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A slow spring and critical temperatures

New raspberry and blackberry leaves

Last year my three exclamation point spring post came on March 26 --- the plant world had awakened, with peaches and dandelions in bloom and blackberry and pear leaves unfurling.  This year, we're at least a week behind...which is a good thing.
New gojiberry leaves
A few of our fruit trees --- the oldest peach, for sure, but also maybe the younger peach, nectarine, and cherry --- are old enough to set fruit, but only if a hard spring freeze doesn't nip their flowers.  Each stage in the bud-opening process has its critical temperature, below which the bud will be too damaged to set fruit.  For peaches, these temperatures are (for 10% and 90% kill, respectively):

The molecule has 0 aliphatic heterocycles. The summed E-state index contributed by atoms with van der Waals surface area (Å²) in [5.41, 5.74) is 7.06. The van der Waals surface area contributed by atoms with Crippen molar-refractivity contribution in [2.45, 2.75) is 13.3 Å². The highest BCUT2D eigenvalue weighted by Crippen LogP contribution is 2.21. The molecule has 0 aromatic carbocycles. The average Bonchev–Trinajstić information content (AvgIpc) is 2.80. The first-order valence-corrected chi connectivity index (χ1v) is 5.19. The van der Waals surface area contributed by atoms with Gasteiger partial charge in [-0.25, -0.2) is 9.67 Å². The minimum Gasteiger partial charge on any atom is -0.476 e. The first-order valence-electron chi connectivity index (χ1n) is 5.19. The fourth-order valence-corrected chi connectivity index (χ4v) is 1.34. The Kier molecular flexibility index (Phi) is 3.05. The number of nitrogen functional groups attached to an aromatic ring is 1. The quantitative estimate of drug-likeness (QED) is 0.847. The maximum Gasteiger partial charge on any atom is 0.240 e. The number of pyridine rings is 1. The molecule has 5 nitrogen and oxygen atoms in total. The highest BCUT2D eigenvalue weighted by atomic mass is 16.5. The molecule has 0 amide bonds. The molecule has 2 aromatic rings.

• Swollen bud stage - 18 F; 1 F
  • Bud shows green (like in the photo below on the right) - 21 F; 5 F
  • First pink on bud - 25 F; 15 F
  • First bloom - 26 F; 21 F
  • Full bloom - 27 F; 24 F
Pear leaf bud and peach flower bud

In the spring, we gardeners tend to get antsy and want everything to happen now, but a chilly winter slows things down and may mean more food in the long run.  Here's a table of critical temperatures for most of the common fruits.  Don't forget to keep your eye on the weather forecast once your fruit trees begin to bloom!

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